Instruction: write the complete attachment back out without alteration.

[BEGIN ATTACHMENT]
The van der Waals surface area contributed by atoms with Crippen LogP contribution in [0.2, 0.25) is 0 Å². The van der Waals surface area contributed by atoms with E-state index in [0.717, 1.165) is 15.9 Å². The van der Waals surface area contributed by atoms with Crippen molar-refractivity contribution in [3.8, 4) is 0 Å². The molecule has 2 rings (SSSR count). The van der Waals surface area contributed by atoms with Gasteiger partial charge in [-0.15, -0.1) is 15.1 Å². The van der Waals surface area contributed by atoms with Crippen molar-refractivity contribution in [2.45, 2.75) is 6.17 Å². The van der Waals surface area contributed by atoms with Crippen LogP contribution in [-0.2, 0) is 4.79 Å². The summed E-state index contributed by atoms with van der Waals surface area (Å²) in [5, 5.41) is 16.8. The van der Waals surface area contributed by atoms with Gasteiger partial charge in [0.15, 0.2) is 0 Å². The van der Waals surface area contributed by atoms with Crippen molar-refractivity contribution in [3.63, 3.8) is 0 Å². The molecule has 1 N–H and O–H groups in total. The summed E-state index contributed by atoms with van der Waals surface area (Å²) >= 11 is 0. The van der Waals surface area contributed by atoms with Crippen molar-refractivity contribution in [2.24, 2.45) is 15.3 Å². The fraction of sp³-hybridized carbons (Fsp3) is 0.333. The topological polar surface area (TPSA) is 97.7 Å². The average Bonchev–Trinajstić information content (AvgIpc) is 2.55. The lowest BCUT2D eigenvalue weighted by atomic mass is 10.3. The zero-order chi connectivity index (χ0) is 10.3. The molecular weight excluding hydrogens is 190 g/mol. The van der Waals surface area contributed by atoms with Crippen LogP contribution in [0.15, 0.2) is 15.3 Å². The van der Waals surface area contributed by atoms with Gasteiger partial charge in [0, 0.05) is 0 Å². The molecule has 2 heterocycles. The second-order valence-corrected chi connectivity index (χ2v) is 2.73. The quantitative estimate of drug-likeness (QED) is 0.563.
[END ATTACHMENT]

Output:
The van der Waals surface area contributed by atoms with Crippen LogP contribution in [0.2, 0.25) is 0 Å². The van der Waals surface area contributed by atoms with E-state index in [0.717, 1.165) is 15.9 Å². The van der Waals surface area contributed by atoms with Crippen molar-refractivity contribution in [3.8, 4) is 0 Å². The molecule has 2 rings (SSSR count). The van der Waals surface area contributed by atoms with Gasteiger partial charge in [-0.15, -0.1) is 15.1 Å². The van der Waals surface area contributed by atoms with Crippen molar-refractivity contribution in [2.45, 2.75) is 6.17 Å². The van der Waals surface area contributed by atoms with Crippen LogP contribution in [-0.2, 0) is 4.79 Å². The summed E-state index contributed by atoms with van der Waals surface area (Å²) in [5, 5.41) is 16.8. The van der Waals surface area contributed by atoms with Gasteiger partial charge in [0.15, 0.2) is 0 Å². The van der Waals surface area contributed by atoms with Crippen molar-refractivity contribution in [3.63, 3.8) is 0 Å². The molecule has 1 N–H and O–H groups in total. The summed E-state index contributed by atoms with van der Waals surface area (Å²) >= 11 is 0. The van der Waals surface area contributed by atoms with Crippen molar-refractivity contribution in [2.24, 2.45) is 15.3 Å². The fraction of sp³-hybridized carbons (Fsp3) is 0.333. The topological polar surface area (TPSA) is 97.7 Å². The average Bonchev–Trinajstić information content (AvgIpc) is 2.55. The lowest BCUT2D eigenvalue weighted by atomic mass is 10.3. The zero-order chi connectivity index (χ0) is 10.3. The molecular weight excluding hydrogens is 190 g/mol. The van der Waals surface area contributed by atoms with Crippen LogP contribution in [0.15, 0.2) is 15.3 Å². The van der Waals surface area contributed by atoms with Gasteiger partial charge in [0, 0.05) is 0 Å². The molecule has 2 heterocycles. The second-order valence-corrected chi connectivity index (χ2v) is 2.73. The quantitative estimate of drug-likeness (QED) is 0.563.